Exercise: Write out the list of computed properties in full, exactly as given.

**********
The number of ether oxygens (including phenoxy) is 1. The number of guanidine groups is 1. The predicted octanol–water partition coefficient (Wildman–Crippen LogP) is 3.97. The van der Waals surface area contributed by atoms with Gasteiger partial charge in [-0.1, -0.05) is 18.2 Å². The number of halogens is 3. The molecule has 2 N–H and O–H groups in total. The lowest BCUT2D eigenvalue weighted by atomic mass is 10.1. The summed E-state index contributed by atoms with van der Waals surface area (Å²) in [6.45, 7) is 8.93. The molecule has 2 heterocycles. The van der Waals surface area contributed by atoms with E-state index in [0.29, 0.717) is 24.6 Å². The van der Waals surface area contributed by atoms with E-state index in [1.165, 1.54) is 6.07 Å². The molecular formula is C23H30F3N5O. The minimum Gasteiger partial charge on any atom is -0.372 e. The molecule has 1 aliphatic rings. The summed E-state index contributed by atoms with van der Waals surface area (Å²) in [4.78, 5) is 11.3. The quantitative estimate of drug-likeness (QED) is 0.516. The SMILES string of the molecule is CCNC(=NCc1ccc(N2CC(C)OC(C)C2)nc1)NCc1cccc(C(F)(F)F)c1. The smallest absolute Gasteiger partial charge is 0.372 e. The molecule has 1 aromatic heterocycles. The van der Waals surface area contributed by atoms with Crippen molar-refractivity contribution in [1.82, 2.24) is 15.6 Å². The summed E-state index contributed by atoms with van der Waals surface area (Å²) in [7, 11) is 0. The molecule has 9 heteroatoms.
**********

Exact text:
The number of ether oxygens (including phenoxy) is 1. The number of guanidine groups is 1. The predicted octanol–water partition coefficient (Wildman–Crippen LogP) is 3.97. The van der Waals surface area contributed by atoms with Gasteiger partial charge in [-0.1, -0.05) is 18.2 Å². The number of halogens is 3. The molecule has 2 N–H and O–H groups in total. The lowest BCUT2D eigenvalue weighted by atomic mass is 10.1. The summed E-state index contributed by atoms with van der Waals surface area (Å²) in [6.45, 7) is 8.93. The molecule has 2 heterocycles. The van der Waals surface area contributed by atoms with E-state index in [0.29, 0.717) is 24.6 Å². The van der Waals surface area contributed by atoms with E-state index in [1.165, 1.54) is 6.07 Å². The molecular formula is C23H30F3N5O. The minimum Gasteiger partial charge on any atom is -0.372 e. The molecule has 1 aliphatic rings. The summed E-state index contributed by atoms with van der Waals surface area (Å²) in [4.78, 5) is 11.3. The quantitative estimate of drug-likeness (QED) is 0.516. The SMILES string of the molecule is CCNC(=NCc1ccc(N2CC(C)OC(C)C2)nc1)NCc1cccc(C(F)(F)F)c1. The smallest absolute Gasteiger partial charge is 0.372 e. The molecule has 1 aromatic heterocycles. The van der Waals surface area contributed by atoms with Crippen molar-refractivity contribution in [1.82, 2.24) is 15.6 Å². The summed E-state index contributed by atoms with van der Waals surface area (Å²) in [7, 11) is 0. The molecule has 9 heteroatoms.